Okay. So how do you “know”? One of the frustrating things is the lag in data to help you know when the market turns from expansion to contraction, or when the bottom of the market is. Very often, the confirming information arrives long after the event has occurred. If you waited for the NBER to tell you when the economy peaked, on average you would be informed nine months after the fact, and you would have to wait 16 months on average for the NBER to tell you when the downturn has ended.
You will, however, get a strong indication in advance of a peak that your market is becoming overheated, and you will know with a high degree of certainty that the market has moved from one phase of the cycle to the next approximately three to six months after it has happened—we don’t have to wait for NBER to tell us, we know. But by then, it may be too late to do anything about it.
What is absolutely essential, particularly as a real estate company enters the late “Stable” phase of the cyclical upturn and approaches a peak, is to analyze and interpret signs that indicate the probability that a peak is imminent, take graduated actions in advance of the peak to mitigate risk and protect the company from bad things happening to it in the downturn, and position the company to take advantage of opportunities that will inevitably be available in the downturn.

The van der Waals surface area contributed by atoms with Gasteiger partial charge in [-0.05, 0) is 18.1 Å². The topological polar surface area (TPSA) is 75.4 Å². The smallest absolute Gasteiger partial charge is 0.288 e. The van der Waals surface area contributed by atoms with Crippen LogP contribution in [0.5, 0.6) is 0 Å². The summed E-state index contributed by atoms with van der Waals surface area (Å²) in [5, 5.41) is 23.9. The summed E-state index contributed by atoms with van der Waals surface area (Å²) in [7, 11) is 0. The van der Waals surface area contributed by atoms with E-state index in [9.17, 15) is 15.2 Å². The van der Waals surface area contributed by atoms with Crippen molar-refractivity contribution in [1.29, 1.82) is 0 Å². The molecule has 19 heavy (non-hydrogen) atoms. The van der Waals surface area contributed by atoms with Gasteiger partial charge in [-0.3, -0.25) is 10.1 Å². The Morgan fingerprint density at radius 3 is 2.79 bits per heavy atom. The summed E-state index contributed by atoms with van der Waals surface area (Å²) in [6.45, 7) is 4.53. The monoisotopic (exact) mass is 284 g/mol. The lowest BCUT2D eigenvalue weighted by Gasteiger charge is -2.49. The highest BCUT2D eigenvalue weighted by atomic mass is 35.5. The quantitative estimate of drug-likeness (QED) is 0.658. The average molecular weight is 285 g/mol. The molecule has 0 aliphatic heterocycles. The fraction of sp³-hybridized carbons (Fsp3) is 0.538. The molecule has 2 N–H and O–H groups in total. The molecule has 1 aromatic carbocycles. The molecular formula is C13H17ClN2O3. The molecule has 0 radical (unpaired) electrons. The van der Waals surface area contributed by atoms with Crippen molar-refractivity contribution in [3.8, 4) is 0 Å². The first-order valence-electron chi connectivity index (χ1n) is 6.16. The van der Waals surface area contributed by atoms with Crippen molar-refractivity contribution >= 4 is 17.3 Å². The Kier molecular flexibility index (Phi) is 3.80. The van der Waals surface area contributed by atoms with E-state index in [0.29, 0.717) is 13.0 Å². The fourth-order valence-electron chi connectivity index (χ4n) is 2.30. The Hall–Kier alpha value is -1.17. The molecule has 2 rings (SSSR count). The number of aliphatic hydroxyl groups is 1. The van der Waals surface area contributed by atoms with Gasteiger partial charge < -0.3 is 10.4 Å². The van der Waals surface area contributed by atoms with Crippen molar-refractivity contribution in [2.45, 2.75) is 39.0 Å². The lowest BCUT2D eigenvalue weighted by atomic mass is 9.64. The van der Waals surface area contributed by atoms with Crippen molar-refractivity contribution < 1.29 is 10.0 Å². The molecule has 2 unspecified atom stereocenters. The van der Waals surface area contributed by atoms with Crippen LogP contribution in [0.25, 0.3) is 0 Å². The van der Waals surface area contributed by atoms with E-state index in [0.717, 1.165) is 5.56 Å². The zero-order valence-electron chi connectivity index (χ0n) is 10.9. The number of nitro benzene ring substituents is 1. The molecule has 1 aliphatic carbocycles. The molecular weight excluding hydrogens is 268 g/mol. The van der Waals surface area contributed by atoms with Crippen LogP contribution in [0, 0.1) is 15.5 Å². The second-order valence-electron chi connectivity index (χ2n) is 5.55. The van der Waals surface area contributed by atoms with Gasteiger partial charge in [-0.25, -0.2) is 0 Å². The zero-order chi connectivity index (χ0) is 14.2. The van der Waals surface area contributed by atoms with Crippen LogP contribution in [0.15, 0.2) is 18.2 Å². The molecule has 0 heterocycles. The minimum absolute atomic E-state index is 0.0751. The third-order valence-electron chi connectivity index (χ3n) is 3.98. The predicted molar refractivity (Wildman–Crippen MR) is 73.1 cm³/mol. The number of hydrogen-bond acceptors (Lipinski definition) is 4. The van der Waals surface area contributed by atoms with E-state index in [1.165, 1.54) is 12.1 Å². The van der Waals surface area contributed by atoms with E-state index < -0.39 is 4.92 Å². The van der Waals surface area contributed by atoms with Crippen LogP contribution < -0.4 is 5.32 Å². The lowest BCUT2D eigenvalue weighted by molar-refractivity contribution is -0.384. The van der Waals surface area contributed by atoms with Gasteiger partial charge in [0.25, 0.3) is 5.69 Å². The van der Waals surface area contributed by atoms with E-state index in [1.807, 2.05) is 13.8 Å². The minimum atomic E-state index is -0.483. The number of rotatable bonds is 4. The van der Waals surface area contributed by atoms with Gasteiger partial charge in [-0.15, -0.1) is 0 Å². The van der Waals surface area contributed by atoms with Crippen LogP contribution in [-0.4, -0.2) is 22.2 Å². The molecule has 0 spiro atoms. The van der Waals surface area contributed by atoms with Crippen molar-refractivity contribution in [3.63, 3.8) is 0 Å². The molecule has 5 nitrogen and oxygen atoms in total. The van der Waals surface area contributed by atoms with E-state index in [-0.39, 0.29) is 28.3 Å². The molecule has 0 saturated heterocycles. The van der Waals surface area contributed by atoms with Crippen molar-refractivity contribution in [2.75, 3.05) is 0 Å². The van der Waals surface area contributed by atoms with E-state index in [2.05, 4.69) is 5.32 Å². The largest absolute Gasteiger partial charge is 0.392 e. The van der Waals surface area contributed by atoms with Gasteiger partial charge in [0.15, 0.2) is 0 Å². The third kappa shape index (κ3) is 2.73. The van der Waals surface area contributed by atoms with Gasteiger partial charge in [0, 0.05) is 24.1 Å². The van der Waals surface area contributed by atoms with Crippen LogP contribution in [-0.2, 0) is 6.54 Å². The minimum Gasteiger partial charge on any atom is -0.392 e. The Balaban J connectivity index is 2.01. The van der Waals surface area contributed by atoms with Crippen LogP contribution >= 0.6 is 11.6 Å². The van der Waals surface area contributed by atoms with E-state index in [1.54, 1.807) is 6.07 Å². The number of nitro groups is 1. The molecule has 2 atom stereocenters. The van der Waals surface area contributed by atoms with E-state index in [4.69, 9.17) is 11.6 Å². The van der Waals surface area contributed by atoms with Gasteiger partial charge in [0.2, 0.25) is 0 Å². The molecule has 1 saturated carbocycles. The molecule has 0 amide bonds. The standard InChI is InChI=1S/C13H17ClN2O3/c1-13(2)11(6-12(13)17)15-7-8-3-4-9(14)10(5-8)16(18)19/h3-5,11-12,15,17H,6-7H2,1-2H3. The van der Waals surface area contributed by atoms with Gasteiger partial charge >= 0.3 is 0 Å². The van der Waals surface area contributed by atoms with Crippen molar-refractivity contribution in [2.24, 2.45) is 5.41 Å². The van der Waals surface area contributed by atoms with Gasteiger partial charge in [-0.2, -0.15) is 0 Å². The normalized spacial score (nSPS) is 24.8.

Those who wait to prepare and deploy cycle strategies until it is clear that the current growth strategy is no longer applicable have probably waited too long. Being able to anticipate and plan for downturns or other adverse conditions is critical for success in real estate during the next several years. It is well known that vast real estate fortunes are created during relatively brief periods of dislocation and inefficiency—read, in the real estate cycle trough.
What really matters is that you and your company have a plan for dealing with a number of possible outcomes and probabilities. At this point in the economic cycle, everyone involved in real estate should be asking: how well am I prepared in the event that there is a slight hesitation or a mild economic slowdown sometime in the next two to three years? What about a more severe and (by its very nature) unanticipated downturn or, gasp, another deep recession? What economic and real estate market indicators should I be tracking to help me gain perspective on where my market is and where it is heading? What cycle strategies should I have in my hip pocket ready to deploy at the right moment instead of deciding on in the heat of the moment?
Up next, Part 2: Real Estate Market Cycle Stages and Strategies
Article and Research prepared by Charles A. Hewlett, Managing Director